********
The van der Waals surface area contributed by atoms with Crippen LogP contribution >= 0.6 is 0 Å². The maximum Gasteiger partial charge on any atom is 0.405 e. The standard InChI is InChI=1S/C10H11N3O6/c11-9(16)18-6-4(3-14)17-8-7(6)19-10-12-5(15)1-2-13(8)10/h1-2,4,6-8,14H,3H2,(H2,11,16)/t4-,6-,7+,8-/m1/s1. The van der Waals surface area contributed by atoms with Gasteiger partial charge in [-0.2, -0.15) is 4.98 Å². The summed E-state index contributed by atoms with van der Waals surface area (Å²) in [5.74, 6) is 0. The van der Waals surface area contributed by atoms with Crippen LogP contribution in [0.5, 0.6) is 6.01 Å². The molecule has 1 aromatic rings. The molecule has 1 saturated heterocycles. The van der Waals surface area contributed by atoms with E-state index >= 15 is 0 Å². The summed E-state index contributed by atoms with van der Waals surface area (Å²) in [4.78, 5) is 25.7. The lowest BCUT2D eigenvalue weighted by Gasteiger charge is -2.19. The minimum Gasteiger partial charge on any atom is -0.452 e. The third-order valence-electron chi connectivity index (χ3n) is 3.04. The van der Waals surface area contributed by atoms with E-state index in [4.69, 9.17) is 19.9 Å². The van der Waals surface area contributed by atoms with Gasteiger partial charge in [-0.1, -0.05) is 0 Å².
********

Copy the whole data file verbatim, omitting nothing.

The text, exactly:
The van der Waals surface area contributed by atoms with Crippen LogP contribution >= 0.6 is 0 Å². The maximum Gasteiger partial charge on any atom is 0.405 e. The standard InChI is InChI=1S/C10H11N3O6/c11-9(16)18-6-4(3-14)17-8-7(6)19-10-12-5(15)1-2-13(8)10/h1-2,4,6-8,14H,3H2,(H2,11,16)/t4-,6-,7+,8-/m1/s1. The van der Waals surface area contributed by atoms with Gasteiger partial charge in [-0.2, -0.15) is 4.98 Å². The summed E-state index contributed by atoms with van der Waals surface area (Å²) in [5.74, 6) is 0. The van der Waals surface area contributed by atoms with Crippen LogP contribution in [0.5, 0.6) is 6.01 Å². The molecule has 1 aromatic rings. The molecule has 1 saturated heterocycles. The van der Waals surface area contributed by atoms with E-state index >= 15 is 0 Å². The summed E-state index contributed by atoms with van der Waals surface area (Å²) in [4.78, 5) is 25.7. The lowest BCUT2D eigenvalue weighted by Gasteiger charge is -2.19. The minimum Gasteiger partial charge on any atom is -0.452 e. The third-order valence-electron chi connectivity index (χ3n) is 3.04. The van der Waals surface area contributed by atoms with E-state index in [4.69, 9.17) is 19.9 Å². The van der Waals surface area contributed by atoms with Gasteiger partial charge in [-0.1, -0.05) is 0 Å².